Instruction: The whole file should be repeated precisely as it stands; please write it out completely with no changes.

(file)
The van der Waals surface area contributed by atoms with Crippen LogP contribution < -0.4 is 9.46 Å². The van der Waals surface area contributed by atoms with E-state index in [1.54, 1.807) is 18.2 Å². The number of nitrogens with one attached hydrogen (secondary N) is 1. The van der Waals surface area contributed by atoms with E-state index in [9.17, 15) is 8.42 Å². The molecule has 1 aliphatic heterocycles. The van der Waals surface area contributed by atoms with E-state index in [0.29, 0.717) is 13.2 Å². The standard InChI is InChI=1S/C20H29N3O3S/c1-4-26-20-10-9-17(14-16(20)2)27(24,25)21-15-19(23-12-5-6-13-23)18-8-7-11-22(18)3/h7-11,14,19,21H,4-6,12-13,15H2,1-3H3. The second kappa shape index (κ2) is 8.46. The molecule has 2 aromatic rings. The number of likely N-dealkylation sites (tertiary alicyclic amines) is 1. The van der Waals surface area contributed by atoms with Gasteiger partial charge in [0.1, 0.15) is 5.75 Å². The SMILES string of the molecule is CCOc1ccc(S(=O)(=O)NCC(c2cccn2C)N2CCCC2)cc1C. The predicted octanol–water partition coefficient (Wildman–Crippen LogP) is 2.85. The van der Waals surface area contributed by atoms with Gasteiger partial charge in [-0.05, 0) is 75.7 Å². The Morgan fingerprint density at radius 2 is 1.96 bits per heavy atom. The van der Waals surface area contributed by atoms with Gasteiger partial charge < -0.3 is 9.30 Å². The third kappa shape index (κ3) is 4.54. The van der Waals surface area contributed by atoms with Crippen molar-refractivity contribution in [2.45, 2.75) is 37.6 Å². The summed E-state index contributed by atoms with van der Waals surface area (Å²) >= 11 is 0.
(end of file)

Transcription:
The van der Waals surface area contributed by atoms with Crippen LogP contribution < -0.4 is 9.46 Å². The van der Waals surface area contributed by atoms with E-state index in [1.54, 1.807) is 18.2 Å². The number of nitrogens with one attached hydrogen (secondary N) is 1. The van der Waals surface area contributed by atoms with E-state index in [9.17, 15) is 8.42 Å². The molecule has 1 aliphatic heterocycles. The van der Waals surface area contributed by atoms with E-state index in [0.29, 0.717) is 13.2 Å². The standard InChI is InChI=1S/C20H29N3O3S/c1-4-26-20-10-9-17(14-16(20)2)27(24,25)21-15-19(23-12-5-6-13-23)18-8-7-11-22(18)3/h7-11,14,19,21H,4-6,12-13,15H2,1-3H3. The second kappa shape index (κ2) is 8.46. The molecule has 2 aromatic rings. The number of likely N-dealkylation sites (tertiary alicyclic amines) is 1. The van der Waals surface area contributed by atoms with Gasteiger partial charge in [0.1, 0.15) is 5.75 Å². The SMILES string of the molecule is CCOc1ccc(S(=O)(=O)NCC(c2cccn2C)N2CCCC2)cc1C. The predicted octanol–water partition coefficient (Wildman–Crippen LogP) is 2.85. The van der Waals surface area contributed by atoms with Gasteiger partial charge in [-0.05, 0) is 75.7 Å². The Morgan fingerprint density at radius 2 is 1.96 bits per heavy atom. The van der Waals surface area contributed by atoms with Gasteiger partial charge < -0.3 is 9.30 Å². The third kappa shape index (κ3) is 4.54. The van der Waals surface area contributed by atoms with Crippen molar-refractivity contribution in [2.45, 2.75) is 37.6 Å². The summed E-state index contributed by atoms with van der Waals surface area (Å²) >= 11 is 0.